An indemnity clause gives one party an obligation to compensate the other if harm or loss arises from the contract. Indemnity clauses effectively allocate risk between the parties. The danger, however, is when the clause is more extensive than the party thought when they entered into the agreement. We answer four FAQs about the scope of indemnity clauses and how they could affect your business.
1. What is an Indemnity Clause?
Commercial contracts typically include an indemnity clause among other standard terms (also known as boilerplate clauses). Words such as “hold harmless”, “defend”, “make good” or “compensate” often indicate the clause is, in effect, an indemnity clause. The list is by no means exhaustive.
Indemnity clauses often set out a list of what actions a party is insured against, for example:
- All lawsuits, actions or proceedings, demands, damages and liabilities.
- All claims, liabilities, losses, expenses and damages arising from a contract.
- Loss, damage, injury or accidental death from any cause to property or person occasioned or contributed to any of your acts, omissions, neglect or breach or default.
Here is where the scope of the indemnity can be much wider than it needs to be for the purpose of the contract.
2. What is the Extent of an Indemnity Clause?
Indemnity clauses are sometimes reasonable for the contract’s terms or even essential for parties to carry out an agreement. Other types of indemnity clauses are completely unnecessary and could expose a party to liabilities they have no control over. Where an indemnity clause continues long after a contract ends is when a problem can arise – ensure you negotiate the term so as to narrow its scope and duration.
3. How Does an Indemnity Clauses Affect Your Business?
If you are entering into an Agreement and required to provide an indemnity, you should first negotiate its removal entirely. However, if the other party insists on the clause, you should ensure it is narrow, so you are less exposed to risk. For example, you may be able to word it to exclude you from being liable if a loss is the other party’s fault, or you could set a maximum amount that they could claim under the clause.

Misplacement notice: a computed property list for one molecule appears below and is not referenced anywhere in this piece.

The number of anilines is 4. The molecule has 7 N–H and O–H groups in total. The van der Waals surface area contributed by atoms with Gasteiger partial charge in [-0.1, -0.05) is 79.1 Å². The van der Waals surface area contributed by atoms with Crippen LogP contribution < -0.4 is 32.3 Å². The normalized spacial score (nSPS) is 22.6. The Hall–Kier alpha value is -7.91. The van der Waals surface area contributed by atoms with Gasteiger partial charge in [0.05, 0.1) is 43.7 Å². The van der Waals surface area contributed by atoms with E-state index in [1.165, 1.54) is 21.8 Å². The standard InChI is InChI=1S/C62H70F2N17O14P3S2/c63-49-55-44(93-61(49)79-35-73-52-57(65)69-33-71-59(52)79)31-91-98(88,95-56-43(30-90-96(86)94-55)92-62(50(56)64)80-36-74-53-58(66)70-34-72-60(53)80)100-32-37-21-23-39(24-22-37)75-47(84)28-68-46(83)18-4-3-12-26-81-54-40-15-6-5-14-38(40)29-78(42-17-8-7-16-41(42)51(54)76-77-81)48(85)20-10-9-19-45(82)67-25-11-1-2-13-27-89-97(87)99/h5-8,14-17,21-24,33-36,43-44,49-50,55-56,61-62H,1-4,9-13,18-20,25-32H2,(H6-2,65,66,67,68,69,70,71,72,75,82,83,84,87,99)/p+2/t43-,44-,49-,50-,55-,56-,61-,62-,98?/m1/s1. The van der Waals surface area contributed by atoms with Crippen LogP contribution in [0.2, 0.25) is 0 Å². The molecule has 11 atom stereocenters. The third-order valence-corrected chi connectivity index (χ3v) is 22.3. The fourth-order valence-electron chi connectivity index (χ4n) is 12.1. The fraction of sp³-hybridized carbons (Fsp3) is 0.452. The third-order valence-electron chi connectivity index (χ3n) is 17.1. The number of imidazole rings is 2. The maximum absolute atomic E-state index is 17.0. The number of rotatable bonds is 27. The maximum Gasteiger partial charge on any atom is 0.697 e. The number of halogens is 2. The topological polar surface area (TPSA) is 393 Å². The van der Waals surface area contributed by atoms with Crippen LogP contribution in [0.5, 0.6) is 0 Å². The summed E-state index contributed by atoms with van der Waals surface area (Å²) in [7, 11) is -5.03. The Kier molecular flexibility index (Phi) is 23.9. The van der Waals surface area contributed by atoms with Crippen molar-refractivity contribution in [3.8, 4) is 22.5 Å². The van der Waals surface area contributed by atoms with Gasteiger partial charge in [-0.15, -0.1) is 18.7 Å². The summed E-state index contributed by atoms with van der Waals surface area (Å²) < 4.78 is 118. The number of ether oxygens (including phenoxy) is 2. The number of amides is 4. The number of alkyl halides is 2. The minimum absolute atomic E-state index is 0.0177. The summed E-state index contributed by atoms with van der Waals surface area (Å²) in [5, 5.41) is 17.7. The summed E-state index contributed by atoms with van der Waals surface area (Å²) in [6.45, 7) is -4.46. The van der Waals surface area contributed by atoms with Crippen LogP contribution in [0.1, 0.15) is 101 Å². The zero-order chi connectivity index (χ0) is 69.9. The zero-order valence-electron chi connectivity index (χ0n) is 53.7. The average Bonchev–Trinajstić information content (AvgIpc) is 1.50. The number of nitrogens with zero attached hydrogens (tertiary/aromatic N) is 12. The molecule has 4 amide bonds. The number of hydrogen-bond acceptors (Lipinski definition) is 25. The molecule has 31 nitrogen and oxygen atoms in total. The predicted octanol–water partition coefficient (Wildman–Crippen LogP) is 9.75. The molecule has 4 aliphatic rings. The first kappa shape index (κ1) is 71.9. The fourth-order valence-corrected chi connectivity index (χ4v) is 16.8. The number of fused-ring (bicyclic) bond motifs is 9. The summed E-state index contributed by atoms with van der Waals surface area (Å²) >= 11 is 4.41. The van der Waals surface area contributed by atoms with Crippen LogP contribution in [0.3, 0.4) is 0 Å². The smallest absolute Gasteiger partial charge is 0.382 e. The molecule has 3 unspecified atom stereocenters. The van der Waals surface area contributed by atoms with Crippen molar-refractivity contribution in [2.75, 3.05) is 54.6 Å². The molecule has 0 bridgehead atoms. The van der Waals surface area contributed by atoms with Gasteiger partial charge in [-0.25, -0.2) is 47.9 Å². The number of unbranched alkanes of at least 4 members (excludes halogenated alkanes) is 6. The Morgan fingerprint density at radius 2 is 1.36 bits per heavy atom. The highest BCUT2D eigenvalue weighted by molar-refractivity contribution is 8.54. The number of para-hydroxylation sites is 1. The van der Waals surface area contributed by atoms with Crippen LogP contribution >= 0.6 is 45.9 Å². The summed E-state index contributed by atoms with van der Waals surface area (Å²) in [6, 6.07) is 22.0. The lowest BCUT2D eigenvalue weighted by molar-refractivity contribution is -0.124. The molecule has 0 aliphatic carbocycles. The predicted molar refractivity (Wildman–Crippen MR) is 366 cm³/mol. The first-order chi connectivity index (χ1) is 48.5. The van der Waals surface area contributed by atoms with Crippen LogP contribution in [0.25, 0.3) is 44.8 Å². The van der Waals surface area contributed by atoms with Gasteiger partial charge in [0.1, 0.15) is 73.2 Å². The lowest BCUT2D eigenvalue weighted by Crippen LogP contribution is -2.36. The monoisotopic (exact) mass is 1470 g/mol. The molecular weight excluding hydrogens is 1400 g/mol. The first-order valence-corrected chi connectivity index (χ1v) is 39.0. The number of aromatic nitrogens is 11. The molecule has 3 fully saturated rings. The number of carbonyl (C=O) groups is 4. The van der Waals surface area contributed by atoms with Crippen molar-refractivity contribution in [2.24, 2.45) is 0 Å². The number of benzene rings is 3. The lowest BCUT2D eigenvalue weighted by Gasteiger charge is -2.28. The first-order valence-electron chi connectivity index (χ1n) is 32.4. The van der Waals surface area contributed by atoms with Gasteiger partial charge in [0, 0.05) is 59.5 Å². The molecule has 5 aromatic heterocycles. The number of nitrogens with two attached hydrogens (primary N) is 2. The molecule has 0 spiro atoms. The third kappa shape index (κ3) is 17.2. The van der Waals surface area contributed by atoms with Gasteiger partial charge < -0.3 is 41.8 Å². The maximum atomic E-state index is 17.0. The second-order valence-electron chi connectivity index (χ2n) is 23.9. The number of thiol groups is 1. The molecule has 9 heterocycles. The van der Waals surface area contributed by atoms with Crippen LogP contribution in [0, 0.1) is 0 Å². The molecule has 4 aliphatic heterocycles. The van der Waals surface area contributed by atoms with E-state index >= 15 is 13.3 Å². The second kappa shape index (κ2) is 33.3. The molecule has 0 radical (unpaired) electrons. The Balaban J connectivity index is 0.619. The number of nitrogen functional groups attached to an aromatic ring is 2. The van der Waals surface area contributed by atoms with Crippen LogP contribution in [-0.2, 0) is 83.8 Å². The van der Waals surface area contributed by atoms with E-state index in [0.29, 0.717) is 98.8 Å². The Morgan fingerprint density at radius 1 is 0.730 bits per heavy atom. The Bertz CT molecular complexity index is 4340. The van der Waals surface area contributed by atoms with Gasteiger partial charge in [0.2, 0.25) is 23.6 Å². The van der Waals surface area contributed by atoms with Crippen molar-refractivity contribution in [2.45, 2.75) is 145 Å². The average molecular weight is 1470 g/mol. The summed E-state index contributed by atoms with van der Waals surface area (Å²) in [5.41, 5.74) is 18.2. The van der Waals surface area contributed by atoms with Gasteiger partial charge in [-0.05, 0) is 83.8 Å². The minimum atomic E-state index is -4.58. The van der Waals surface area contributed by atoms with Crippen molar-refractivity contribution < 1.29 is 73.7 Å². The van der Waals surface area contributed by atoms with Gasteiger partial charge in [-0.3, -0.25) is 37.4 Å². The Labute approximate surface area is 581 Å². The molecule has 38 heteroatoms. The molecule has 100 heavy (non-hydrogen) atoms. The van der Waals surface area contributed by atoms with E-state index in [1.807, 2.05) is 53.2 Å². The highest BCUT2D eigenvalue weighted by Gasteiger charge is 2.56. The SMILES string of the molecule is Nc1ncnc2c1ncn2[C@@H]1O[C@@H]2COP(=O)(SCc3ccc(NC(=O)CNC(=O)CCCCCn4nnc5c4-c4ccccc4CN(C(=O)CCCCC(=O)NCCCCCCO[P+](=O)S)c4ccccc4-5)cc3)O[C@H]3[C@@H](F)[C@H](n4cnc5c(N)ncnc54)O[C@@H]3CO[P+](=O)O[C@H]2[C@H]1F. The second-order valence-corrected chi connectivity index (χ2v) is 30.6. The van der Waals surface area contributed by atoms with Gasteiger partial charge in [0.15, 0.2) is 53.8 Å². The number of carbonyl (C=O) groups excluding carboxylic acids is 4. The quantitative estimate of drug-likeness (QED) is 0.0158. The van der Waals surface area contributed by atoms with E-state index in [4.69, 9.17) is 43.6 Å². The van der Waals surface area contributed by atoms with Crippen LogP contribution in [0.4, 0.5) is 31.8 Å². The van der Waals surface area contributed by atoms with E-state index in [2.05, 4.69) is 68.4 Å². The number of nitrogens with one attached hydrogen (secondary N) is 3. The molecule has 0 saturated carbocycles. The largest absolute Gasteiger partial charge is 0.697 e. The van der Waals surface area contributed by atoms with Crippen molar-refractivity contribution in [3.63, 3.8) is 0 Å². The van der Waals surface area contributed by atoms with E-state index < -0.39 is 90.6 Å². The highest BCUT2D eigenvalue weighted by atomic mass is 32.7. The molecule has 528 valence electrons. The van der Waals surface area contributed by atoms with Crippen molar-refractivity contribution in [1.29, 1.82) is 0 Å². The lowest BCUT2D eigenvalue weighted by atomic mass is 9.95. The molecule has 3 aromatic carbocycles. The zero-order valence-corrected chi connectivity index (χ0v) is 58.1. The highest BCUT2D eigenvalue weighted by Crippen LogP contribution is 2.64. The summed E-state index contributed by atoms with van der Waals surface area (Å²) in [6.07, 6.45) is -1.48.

If you are seeking an indemnity from the other party, for example, asking the other party to indemnify you for any losses you incur as a result of doing something on their behalf, be reasonable. Although it may seem like a good idea to negotiate a broad protection, the other party may require the same of you.
4. How Should Your Insure Yourself Again Indemnities?
An option to consider is obtaining insurance to cover any indemnity you provide. Obtaining insurance in this instance is not to be confused with Professional Indemnity Insurance, which covers you for negligent advice or misrepresentations among other things. For some indemnities, you may be able to get quotes for insurance and, in fact, asking for these may open your eyes to how much risk you are taking on.
If you are asking for an indemnity, remember that much like a guarantee, it’s only as good as the person giving it, so you may wish to insist on the other party obtaining insurance. Insurance may provide an inflated cost of an indemnity, but obtaining a quote can offer perspective on whether it’s necessary to have all those indemnity clauses for the contract to work for both parties.
Before you enter into negotiations about your contract, first identify what is important to you and the risks that can arise. Only ask for indemnities that are necessary and don’t grant any that could be too onerous or expose you to more risk that you are prepared to accept.
A contracts lawyer can help you negotiate with the other side to try to remove or reword indemnity clauses or to make sure they are drafted to achieve their real aims and not expose you to any more risk than necessary. If you have any questions or need assistance drafting, get in touch on 1300 544 755 or fill our the form on this page.